I am beginning to wonder how people know when they are still breaking new ground with their writing and when they're just spinning their creative wheels. I am mostly finished this novel of mine...which is a good thing, considering the fact that I've missed my deadline twice now and have lost four other editors who were interested in optioning the damn thing. But still...I luxuriate in this stew of words. I am stuck knee-deep in my characters' lives like we're some great dysfunctional family with co-dependency issues all over the place. I started it in the middle because I was blocked on the beginning. I then proceeded to sail right through until the ending--which also flowed like a writer's dream.
"What's everybody complaining about?" I thought to myself, "This novel-thing is a piece of cake..."
Only--it isn't. I realize now that if I had a dollar for every person who says they have "the Great American Novel" idea but "haven't written it yet" I would make way more money than I can expect on this project. The ideas are the easy part...I have the plot lines of at least six more books floating through my head even as I type this. But, the actual "nose to the grindstone" writing is more tedious and uncertain than I ever would have believed. Then, I'll have a string of productivity--the words are golden and the kids are all occupying themselves for long stretches without interrupting every line of dialogue. And, I immediately fall back into the "What's this tortured artist angst thing again?"
I was so prolific in the beginning I initially thought I could produce at least three manuscripts per year. Then, I finished the middle and the ending of this one...and I was right back to the beginning--which was the whole problem from the start. That's where I've been for five or six months, in fact...crafting out the bones of this story. Today, I sat in my favorite spot with my chai and my notebook charting out a flashback from my male character I adore. Then, five pages into it, I said to myself,
"Does any of this matter to the rest of the story?"
"No," came the quick reply, "But, it's backstory...it's emotional history."
"And you need this why?"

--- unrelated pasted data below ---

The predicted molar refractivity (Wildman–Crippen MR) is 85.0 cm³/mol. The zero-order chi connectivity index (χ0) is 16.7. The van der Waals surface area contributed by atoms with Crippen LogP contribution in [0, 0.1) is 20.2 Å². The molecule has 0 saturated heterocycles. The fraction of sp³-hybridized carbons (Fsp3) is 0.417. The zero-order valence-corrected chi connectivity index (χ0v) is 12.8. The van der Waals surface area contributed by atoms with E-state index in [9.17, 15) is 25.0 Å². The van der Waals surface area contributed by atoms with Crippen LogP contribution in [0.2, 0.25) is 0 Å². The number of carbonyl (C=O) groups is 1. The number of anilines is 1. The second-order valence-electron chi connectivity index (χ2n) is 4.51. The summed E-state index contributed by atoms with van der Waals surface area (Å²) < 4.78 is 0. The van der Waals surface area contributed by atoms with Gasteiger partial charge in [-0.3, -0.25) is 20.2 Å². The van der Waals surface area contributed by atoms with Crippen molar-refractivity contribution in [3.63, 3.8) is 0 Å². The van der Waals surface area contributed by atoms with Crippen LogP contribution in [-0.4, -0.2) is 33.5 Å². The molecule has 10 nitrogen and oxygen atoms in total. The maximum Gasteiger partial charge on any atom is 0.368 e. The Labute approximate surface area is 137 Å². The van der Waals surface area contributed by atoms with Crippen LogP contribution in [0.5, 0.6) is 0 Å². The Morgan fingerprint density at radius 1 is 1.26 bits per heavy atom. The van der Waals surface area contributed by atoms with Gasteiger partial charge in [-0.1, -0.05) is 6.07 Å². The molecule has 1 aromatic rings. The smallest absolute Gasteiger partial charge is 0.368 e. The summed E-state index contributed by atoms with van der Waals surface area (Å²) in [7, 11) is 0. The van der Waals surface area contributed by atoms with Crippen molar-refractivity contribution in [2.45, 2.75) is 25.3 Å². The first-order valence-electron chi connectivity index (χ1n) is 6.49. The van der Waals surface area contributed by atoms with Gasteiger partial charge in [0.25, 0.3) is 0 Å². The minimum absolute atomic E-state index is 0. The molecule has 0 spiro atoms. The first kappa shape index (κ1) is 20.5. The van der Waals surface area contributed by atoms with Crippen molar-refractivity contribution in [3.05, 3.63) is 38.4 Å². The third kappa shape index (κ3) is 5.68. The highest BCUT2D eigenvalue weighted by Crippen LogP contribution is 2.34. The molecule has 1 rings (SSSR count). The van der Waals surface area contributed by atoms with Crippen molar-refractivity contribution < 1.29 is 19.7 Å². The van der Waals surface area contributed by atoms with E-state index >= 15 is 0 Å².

But, I kept my pen going and wrote it out anyway. The voice resumed,
"You know, you could be home organizing Rosie's closet or helping Petunia with her chemistry she was bugging about...you could be listening to the boy-o try to read his way through his favorite old stories. You could be sitting with M. listening to Iron & Wine through the rainy afternoon, his arms all around you, his breath in your hair."
"I'm writing," came the response, "Nice try...but, I've got to work."
So, I did...I revised the article I sold last week. I polished up the interview I recently completed with an amazingly powerful writing friend of mine. I jotted out reviews for the next issue of Natural Family Online where I'm still the Reviews Editor even though the site is currently being re-tooled for a new format. Then, I wrote out my fiction scenes whether they'll make my final cut or not. The impulse to dodge my work out of guilt, frustration, fear, joy, and my endless to-do list is a struggle for me. I just keep plodding along faithfully on the "good" writing days and the "bad" ones. Most of the time, I cannot even tell when I look back later which parts I hated as I produced them and which ones I loved. Now, I'm back to typing up what I wrote today--no more procrastination. That quick seductive voice says, "But, you are home...you could teach the kids Spanish or French braid the girls' hair...you could sort the donation piles and drive them out...you could check on the baby and see if she needs to use the potty (she's training right now) before you're left with real work to do."
But, this is real work too...it is a rainy afternoon and all is well. No reason I cannot spend some time in the world I created like some wayward goddess--where currently chaos is reigning and the people there are learning how to speak, live, and love.